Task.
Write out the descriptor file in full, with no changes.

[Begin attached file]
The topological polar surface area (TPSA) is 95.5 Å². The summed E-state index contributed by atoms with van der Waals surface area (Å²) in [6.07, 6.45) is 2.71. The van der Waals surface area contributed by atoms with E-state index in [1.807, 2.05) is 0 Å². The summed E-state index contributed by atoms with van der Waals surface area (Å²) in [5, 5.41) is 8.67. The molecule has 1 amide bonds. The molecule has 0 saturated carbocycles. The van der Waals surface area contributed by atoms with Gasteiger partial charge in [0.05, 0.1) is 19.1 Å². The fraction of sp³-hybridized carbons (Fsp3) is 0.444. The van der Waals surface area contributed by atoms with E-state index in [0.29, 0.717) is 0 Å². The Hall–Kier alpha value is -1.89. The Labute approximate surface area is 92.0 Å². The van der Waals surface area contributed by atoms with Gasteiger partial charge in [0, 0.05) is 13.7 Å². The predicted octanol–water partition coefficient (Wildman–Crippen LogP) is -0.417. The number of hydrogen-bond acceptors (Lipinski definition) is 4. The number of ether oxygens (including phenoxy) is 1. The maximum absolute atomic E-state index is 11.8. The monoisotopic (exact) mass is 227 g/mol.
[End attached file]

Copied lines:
The topological polar surface area (TPSA) is 95.5 Å². The summed E-state index contributed by atoms with van der Waals surface area (Å²) in [6.07, 6.45) is 2.71. The van der Waals surface area contributed by atoms with E-state index in [1.807, 2.05) is 0 Å². The summed E-state index contributed by atoms with van der Waals surface area (Å²) in [5, 5.41) is 8.67. The molecule has 1 amide bonds. The molecule has 0 saturated carbocycles. The van der Waals surface area contributed by atoms with Gasteiger partial charge in [0.05, 0.1) is 19.1 Å². The fraction of sp³-hybridized carbons (Fsp3) is 0.444. The van der Waals surface area contributed by atoms with E-state index in [0.29, 0.717) is 0 Å². The Hall–Kier alpha value is -1.89. The Labute approximate surface area is 92.0 Å². The van der Waals surface area contributed by atoms with Gasteiger partial charge in [0, 0.05) is 13.7 Å². The predicted octanol–water partition coefficient (Wildman–Crippen LogP) is -0.417. The number of hydrogen-bond acceptors (Lipinski definition) is 4. The number of ether oxygens (including phenoxy) is 1. The maximum absolute atomic E-state index is 11.8. The monoisotopic (exact) mass is 227 g/mol.